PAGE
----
"One ought, every day at least, to hear a little song, read a good poem, see a fine picture
and, if possible, speak a few reasonable words. " ~Goethe

~ also, if possible, to dwell in "a house where all's accustomed, ceremonious." ~Yeats

Friday, October 28, 2016

Urban Village

A NEIGHBORHOOD WHERE ALL'S ACCUSTOMED, CEREMONIOUS
Victorian House Graphic from The Woodlands Website


If you're off to Philadelphia this morning,
And wish to prove the truth of what I say,
I pledge my word you'll find the pleasant land behind
Unaltered since Red Jacket rode that way.
Still the pine-woods scent the noon; still the catbird sings his
tune;
Still autumn sets the maple-forest blazing;
Still the grape-vine through the dusk flings her soul-compelling
musk;
Still the fire-flies in the corn make night amazing!
They are there, there, there with Earth immortal
( Citizens, I give you friendly warning ). .
The things that truly last when men and times have passed,
They are all in Pennsylvania this morning!


concluding stanza from the poem
"Philadelphia" by Rudyard Kipling

I never tire of writing about our days in Philadelphia (1993 - 2004), both good times and bad (well, never all that bad). One of my long - ago literary friends happened across a couple of these posts and left a quizzical comment -- "I don't know how you put such a nostalgic spin on it -- that made me think about some things that I've been meaning to put into words for a long time.

Living in West Philly was a mixed blessing. It was so unlike anywhere else I had ever lived before -- Kansas, Missouri, Arkansas, Indiana. Yes, it's true, we moved right into a beautiful historic home, but on a tough corner where it was not unusual -- day or night -- to find men you didn't know sitting randomly on your porch swing for a smoke, peeing on your flowers, digging up your evergreens (for resale), doing drugs on your back steps and leaving their crack vials behind, breaking into your car or your house, stealing your purse or your kids' bikes or the mail out of your mailbox. We witnessed house fires, domestic abuse in the streets, and some one - on - one foot chases.

But, no, we were never beat up, aside from the times my son was pushed over at school and called "white boy." Sadly, other neighbors were robbed at knife - point, mugged, apprehended and asked to surrender their bikes on the way home from work. It was challenging but also exhilarating because of the many positive trade - offs -- great neighbors, public transportation, communal gardens; lots of schools, shows, and museums -- all in walking distance.

The human density could be stressful but was also an enriching reminder of how far the spectrum of possibility can be stretched when the choices are multiplied. Over the years, our area improved, yet one by one many of us re-located to the midwest or upstate -- retaining our nostalgic spin, however unrealistic. As one of my best quote sources (that's you Cate!) wrote just the other day, " . . . thinking of West Philly, it really wasn't the Shambala we think it was, but it was so nice that we were in such good presence with each other."

Philadelphia: place we called home. Turns out the big city was actually more like Mayberry RFD than any of the small - to medium - to rural towns I'd lived in before. Why? Because the neighbors were neighborly. Why? Because we shared a common vision and needed each other to make that life come true. It took a village.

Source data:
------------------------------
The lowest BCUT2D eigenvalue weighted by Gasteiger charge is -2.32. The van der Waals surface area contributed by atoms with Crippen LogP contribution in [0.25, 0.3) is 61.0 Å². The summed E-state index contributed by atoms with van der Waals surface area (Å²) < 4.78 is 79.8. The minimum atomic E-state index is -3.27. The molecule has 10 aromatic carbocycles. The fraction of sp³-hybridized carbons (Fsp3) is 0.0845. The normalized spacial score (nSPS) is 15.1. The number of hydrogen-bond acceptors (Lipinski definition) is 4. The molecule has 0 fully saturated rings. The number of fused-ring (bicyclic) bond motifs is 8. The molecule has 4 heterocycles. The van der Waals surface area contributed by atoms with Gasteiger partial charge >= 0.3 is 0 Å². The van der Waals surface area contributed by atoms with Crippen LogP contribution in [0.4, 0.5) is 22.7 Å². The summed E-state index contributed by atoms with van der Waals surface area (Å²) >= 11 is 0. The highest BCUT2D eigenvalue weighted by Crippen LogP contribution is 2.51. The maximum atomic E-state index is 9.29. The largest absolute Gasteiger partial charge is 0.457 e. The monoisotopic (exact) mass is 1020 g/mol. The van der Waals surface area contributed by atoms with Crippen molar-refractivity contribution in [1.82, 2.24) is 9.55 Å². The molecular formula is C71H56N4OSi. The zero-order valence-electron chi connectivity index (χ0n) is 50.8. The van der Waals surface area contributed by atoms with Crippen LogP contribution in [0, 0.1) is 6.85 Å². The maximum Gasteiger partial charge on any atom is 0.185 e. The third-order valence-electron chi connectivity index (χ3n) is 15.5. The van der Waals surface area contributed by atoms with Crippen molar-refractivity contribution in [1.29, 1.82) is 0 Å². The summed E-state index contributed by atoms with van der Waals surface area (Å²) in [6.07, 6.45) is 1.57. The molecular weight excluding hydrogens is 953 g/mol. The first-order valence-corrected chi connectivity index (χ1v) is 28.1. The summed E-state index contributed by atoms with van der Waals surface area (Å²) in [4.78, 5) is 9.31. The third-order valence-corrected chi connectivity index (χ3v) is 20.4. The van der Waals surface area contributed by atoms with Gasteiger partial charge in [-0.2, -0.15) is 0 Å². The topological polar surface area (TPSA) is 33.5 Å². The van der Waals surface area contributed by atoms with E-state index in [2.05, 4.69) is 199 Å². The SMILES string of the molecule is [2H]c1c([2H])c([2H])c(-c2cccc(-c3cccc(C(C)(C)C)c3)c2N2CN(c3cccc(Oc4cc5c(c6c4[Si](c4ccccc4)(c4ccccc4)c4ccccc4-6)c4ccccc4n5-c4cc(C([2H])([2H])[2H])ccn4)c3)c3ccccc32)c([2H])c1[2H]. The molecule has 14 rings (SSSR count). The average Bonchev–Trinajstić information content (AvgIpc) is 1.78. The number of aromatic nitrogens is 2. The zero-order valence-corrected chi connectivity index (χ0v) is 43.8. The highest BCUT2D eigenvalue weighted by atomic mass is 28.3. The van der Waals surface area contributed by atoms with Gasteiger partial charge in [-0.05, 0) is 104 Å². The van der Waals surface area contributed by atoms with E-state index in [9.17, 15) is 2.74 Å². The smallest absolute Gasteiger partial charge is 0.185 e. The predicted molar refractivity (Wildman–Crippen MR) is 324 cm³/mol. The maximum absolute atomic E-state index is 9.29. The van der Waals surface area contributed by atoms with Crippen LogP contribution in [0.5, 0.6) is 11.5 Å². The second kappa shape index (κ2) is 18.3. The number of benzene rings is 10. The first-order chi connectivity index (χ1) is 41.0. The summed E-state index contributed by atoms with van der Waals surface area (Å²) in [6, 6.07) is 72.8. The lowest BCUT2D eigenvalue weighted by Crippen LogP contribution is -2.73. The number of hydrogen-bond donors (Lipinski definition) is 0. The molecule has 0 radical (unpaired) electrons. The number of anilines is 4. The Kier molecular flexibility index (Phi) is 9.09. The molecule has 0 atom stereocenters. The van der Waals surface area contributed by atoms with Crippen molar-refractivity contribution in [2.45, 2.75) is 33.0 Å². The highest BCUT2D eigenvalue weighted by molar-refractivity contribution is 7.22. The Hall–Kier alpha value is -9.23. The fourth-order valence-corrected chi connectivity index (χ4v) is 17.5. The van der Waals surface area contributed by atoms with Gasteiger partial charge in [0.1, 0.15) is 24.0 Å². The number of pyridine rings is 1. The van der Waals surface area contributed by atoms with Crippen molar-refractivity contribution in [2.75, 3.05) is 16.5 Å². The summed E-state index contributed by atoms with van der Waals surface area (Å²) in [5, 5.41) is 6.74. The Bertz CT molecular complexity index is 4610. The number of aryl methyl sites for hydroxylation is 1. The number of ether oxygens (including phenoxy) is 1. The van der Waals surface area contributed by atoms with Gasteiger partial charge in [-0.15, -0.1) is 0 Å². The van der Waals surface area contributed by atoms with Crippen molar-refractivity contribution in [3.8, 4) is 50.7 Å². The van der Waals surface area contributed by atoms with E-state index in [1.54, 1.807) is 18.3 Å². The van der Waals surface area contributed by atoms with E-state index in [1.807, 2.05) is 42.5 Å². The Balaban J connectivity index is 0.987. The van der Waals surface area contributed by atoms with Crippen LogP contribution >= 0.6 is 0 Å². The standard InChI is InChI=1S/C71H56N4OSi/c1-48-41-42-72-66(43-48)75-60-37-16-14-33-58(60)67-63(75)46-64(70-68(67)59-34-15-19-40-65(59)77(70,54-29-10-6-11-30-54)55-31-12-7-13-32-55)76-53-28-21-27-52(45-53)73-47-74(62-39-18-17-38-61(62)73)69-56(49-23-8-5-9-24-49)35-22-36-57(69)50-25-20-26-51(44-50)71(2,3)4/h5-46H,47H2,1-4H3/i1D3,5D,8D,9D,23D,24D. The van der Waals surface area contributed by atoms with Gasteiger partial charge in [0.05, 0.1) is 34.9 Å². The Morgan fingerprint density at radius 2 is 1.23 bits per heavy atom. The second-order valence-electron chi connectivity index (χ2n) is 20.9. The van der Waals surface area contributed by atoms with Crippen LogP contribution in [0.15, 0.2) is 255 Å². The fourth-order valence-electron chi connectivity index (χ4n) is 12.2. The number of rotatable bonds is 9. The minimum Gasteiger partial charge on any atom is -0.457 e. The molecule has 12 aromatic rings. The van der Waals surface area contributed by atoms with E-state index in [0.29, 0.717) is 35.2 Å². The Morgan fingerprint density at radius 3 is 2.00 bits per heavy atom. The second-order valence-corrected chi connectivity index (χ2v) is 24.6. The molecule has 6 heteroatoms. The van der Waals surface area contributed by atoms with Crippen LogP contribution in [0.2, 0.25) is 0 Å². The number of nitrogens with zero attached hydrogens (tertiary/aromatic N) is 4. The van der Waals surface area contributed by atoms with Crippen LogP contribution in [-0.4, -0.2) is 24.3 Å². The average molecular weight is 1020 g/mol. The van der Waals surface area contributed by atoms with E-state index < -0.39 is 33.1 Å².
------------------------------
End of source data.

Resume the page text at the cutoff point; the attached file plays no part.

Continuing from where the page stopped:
Such a beautiful view of our neighborhood,
looking from the third - floor down to 48th Street!
[Click for earlier views: 1994 & 2000]


Additional Comments From Friends & Neighbors

Cate: So very true. Now living in beautiful Perfectville, Ohio. I know all my neighbors, but have yet to have one in for coffee. So Midwest -- keep those fences up.

Joyce: The block has changed quite a bit from 2004. I frequently say I feel I live in heaven. There is still the occasional incident on the block, but they are rare. I may be the only one still using a Club, out of habit. Several neighbors find excuses to get together for breakfast on the deck or porch, a holiday meal, even game night. We take each other to our colonoscopies, recommend orthopedists for our hip replacements. The Baltimore Avenue Coop (Mariposa) is in a stunning new space a block west and open to all, meaning there is truly a place nearby to purchase most foods; new eateries appear, gardens are still tended, the Curio Theater is a hit in Calvary. I, and I think many others love the 800 block of S. 48th St.

Lisa: Great post, just spent the weekend with Robert Rosenthal, and we were re-hashing some of the good and challenging times living in West Philly.The good news is that there are many good people still there and it has become a Mecca for young people. My niece now lives there and loves it! I think the crack era was particularly hard. I am still inspired by the diversity there. All of America needs to learn how to be neighbors and citizens again.

Emily: Thanks Kitti. Your words help me remember some of the more urban moments. It was wonderful being a mom of young children together. We all looked out for each other and helped out so much. It's been a few years, still I want to thank you for being so open, helpful, and welcoming back then. Keep on blogging.

Many thanks to Tony, Cate, Joyce, Lisa, and Emily for their
heartfelt responses, leading to the assemblage of this blog post.

And to Ben & Cathleen for the photos
from their recent trip to the old hometown.

Gerry's old office window at the Wharton School

Staying at The Gables Bed & Breakfast

Rube Goldberg Ball Machine at the Airport

SEE YOU IN TWO WEEKS ON MY
Next Fortnightly Post
Monday, November 14th

Between now and then, read
THE QUOTIDIAN KIT
my shorter, almost daily blog posts
www.dailykitticarriker.blogspot.com

Looking for a good book? Try
KITTI'S LIST
my running list of recent reading
www.kittislist.blogspot.com

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